1 Feb

Map of the Week: The Black Atlantic

 

By Phoebe Hill

This map was originally created by Léopold Lambert for a 2021 issue of the Funambulist Magazine – The Ocean…From the Black Atlantic to the Sea of Islands. It acts as a visual representation of the idea of the Black Atlantic, a concept first coined by sociologist Paul Gilroy in his 1993 book, The Black Atlantic: Modernity and Double Consciousness. In his book, Gilroy mobilizes the Black Atlantic concept as a new way of seeing Black identity; Rather than something static and nationally defined, Blackness is multifaceted and constantly changing, shaped by forces which transcend national borders. Gilroy uses the Atlantic Ocean, the body of water through which so many enslaved African people were forcibly transported, to ground his transnational understandings of Black identity, focusing on the exchanges and movements between Atlantic coasts. The fluidity of the ocean connects to the multitude of narratives of belonging and history of the Black Atlantic, as well as the flows of community found beyond borders. This map acts as a visual support to the Black Atlantic concept which has grown beyond Gilroy’s initial use to be embraced by intellectuals, artists, and authors alike throughout the Black Atlantic and the world. 

Most importantly, this map expands the scope of understanding regarding the Trans-Atlantic slave trade from the national to the transnational. The red arrows chart the journeys taken by ships carrying African people away from their homelands towards the so-called “New World”. Gilroy utilizes the imagery of the slave ship to demonstrate the position of Black bodies between two (or more) lands, identities, cultures, unable to be defined by borders. Each red arrow points towards a distinct destination, with the magnitude of the arrow correlating to the number of African people who were transported there. The red arrows help contextualize the story of slavery, framing the arrival of enslaved people on American shores, for example, within a broader movement of enslaved people across the Atlantic towards the shores of Latin America and the Caribbean. The map’s representation of the geographical extent of the Trans-Atlantic slave trade relates to Gilroy’s efforts to develop race as a transnational idea.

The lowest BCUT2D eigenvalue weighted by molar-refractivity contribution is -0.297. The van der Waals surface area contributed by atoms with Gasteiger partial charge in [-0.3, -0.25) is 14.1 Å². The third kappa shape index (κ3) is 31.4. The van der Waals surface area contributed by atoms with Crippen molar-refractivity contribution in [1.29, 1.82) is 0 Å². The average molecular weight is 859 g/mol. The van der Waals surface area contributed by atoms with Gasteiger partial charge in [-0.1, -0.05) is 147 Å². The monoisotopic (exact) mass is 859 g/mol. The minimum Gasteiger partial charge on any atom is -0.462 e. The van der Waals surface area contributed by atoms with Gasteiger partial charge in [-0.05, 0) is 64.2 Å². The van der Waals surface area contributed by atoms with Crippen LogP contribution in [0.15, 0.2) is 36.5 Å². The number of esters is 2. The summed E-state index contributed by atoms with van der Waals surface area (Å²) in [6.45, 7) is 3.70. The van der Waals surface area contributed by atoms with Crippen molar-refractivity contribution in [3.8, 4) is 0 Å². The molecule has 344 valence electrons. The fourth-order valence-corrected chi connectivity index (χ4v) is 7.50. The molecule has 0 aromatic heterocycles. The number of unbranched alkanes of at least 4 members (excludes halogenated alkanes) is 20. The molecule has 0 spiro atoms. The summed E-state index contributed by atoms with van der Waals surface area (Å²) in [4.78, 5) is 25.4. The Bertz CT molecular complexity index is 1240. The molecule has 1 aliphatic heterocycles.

Moreover, this map and the Black Atlantic concept act as a reminder of the transnational nature of the Trans-Atlantic Slave Trade and draw attention to the networks and strategies of resistance to racism that transcended, and continue to transcend, national borders. According to Gilroy, Black resistance, much like Black identity, is transnational. In particular, Gilroy examines the transnational countercultures of identities. He argues that Black people across the Black Atlantic constructed such identities in response to racist societies. Gilroy underscores artistic expression as a way to explore the transient nature of Blackness, as a way to embrace a communal identity despite many individuals in the diaspora having had their original cultures stolen from them. He points particularly to the subversive power of music as a tool to oppose racism and construct new identities. These countercultures again stretch across the Black Atlantic, connecting far-off people and places in the practice of resistance and cultural construction. 

This map acts as a powerful accompaniment to Paul Gilroy’s idea of the Black Atlantic. Building upon the intellectual achievements of earlier thinkers such as W.E.B. Dubois, Gilroy has ushered in new understandings of race and culture. Just as this map is tilted on its side, Gilroy’s Black Atlantic concept asks the reader to turn their ideas about race and culture on their heads – to look and to understand from a different angle. When seen from this perspective, slavery and its legacy emerge more clearly as an international phenomenon, fundamental to the story of the modern West.